Ward's hopes ended as Cas rejects his appeal
LONDON 2012:EUROPEAN and Irish light heavyweight champion Joe Ward yesterday lost an appeal in the Court of Arbitration for Sport (Cas) to compete in London 2012.
The path to the Cas has been well trodden by Irish athletes over the years but Ward must now accept that his ambition to fight in an Olympic Games has perished for another four years.
Ward’s case was taken to London after he was controversially beaten in the Olympic Qualifying event in Turkey earlier this year and was then overlooked for a wild card into the Olympics, which was given to a boxer many places below him in the rankings.
But the appeal, which was heard on Wednesday night in the Grosvenor House Hotel and went on until 1.30am on Thursday, was turned down yesterday evening and he will not compete in this year’s Games. The decisions of Cas are legally binding and there is no other court of appeal.
The Cas statement said: “The Cas Panel ruled that it lacked jurisdiction to deal with the application of Joseph Ward, either as an application under the Cas ad hoc Rules for the Olympic Games or as an appeal under the usual rules of the Cas.
“Furthermore, the Panel has considered that, even if the Cas had jurisdiction to decide the matter, the application would have to be dismissed on the merits too. Indeed, Ward would not have qualified for any open slot had any such slot been made available based on his claim that Bosko Draskovic (boxer selected for the Olympics) was not eligible by the Tripartite Commission (wild card pick).”
Ward was not available for comment. But a spokesman articulated his views. “Joe is very disappointed about the outcome of the Cas on a personal level,” he said. “He would like to thank all of his friends and his family and all of the well-wishers who had encouraging words to say over the last number of weeks. Joe took the course of action on his own without the support of the Irish Amateur Boxing Association or the Olympic Council of Ireland.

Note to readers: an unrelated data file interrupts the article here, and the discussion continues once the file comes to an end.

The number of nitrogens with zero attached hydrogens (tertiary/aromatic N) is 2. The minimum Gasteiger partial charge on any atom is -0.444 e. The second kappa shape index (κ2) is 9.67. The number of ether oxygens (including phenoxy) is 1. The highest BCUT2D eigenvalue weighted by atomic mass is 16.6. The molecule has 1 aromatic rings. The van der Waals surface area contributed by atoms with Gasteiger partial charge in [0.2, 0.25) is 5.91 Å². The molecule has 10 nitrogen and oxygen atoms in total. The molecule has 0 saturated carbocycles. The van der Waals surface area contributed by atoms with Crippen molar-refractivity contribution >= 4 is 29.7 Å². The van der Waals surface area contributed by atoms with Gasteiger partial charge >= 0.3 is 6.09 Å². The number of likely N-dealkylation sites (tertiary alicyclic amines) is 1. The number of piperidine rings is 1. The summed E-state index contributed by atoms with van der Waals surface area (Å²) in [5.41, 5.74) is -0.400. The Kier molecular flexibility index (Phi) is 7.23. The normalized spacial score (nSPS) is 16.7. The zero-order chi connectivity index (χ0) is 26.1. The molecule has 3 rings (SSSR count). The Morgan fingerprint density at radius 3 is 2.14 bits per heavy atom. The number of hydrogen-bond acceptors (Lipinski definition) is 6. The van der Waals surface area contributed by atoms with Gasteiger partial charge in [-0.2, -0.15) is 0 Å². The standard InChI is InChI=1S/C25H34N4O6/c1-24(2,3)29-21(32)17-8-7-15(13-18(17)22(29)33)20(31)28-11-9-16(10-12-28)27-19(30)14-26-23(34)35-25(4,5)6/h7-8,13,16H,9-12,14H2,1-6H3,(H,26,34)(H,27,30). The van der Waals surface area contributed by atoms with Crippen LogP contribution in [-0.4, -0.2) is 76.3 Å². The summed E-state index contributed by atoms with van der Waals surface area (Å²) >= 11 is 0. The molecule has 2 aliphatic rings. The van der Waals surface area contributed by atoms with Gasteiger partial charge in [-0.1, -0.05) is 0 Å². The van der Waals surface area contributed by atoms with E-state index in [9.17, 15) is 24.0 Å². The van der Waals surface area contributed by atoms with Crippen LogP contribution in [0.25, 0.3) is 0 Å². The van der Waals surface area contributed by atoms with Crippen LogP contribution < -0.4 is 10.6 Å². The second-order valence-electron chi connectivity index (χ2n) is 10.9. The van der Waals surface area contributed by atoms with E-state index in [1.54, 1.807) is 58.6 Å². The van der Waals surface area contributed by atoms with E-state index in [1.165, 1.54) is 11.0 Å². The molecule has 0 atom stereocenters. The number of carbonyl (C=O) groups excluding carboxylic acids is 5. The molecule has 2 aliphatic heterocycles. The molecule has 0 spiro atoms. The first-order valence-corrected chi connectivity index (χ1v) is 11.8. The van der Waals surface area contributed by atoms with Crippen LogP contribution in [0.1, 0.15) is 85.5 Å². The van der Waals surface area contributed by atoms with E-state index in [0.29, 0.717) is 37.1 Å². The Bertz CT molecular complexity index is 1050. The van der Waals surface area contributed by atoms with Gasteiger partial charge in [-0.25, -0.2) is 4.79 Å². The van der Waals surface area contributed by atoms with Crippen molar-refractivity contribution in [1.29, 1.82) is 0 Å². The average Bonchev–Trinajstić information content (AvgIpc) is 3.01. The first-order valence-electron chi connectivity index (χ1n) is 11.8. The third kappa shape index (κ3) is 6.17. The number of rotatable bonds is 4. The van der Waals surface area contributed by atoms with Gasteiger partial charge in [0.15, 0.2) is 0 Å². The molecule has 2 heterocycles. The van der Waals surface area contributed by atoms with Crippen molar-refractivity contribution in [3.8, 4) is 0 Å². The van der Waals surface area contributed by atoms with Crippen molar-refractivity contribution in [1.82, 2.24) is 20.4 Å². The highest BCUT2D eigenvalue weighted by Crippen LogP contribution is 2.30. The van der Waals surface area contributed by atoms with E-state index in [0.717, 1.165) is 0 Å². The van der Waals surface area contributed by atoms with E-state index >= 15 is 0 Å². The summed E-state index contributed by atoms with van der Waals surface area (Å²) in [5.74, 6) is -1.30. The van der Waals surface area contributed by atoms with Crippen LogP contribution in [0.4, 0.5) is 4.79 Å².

“While he is very disappointed he does not want to deflect attention from the other boxers who will be competing in London. That is why he did it quietly and without any media attention. Joe will be sitting down after the Olympic Games with his advisors to consider his options in boxing going forward.”
As Ward exhausted the Cas route, showjumper Denis Lynch appeared to be embarking on it.
The Irish Times last night contacted Lynch’s brother and manager, Shay Lynch , who stated that the showjumper’s lawyers in Germany had filed an appeal earlier in the day to the Cas headquarters in Lausanne as opposed to its Ad Hoc division in London.
The appeal was against Horse Sport Ireland’s withdrawal of Lynch’s nomination to the Olympic Council of Ireland as one of the two riders representing the country in the showjumping competition at the Games.
However, Horse Sport Ireland released a statement last night saying that “Horse Sport Irelands legal counsel had contacted the Cas Ad Hoc division in London, which is set up expressly to hear matters relating to the Olympic Games. The HSI spokesman said that the Cas Ad Hoc division had confirmed that no appeal has been received from Denis Lynch.”
The statement continued: “It is now 17 days since the decision in respect of Denis Lynch was taken and one day before the Olympic Games begin.
“Our focus is on the Olympic Games and on providing the best possible support to our eventing riders who are preparing for their first horse inspection tomorrow.”
Lynch was dropped from Ireland’s team at the 11th hour and replaced by Cian O’Connor. The decision to replace Lynch was taken after his horse Lantinus tested positive for hypersensitivity at the Nations Cup event in Aachen three weeks ago. It was the third time inside a 12-month period that the horse had been disqualified for that reason.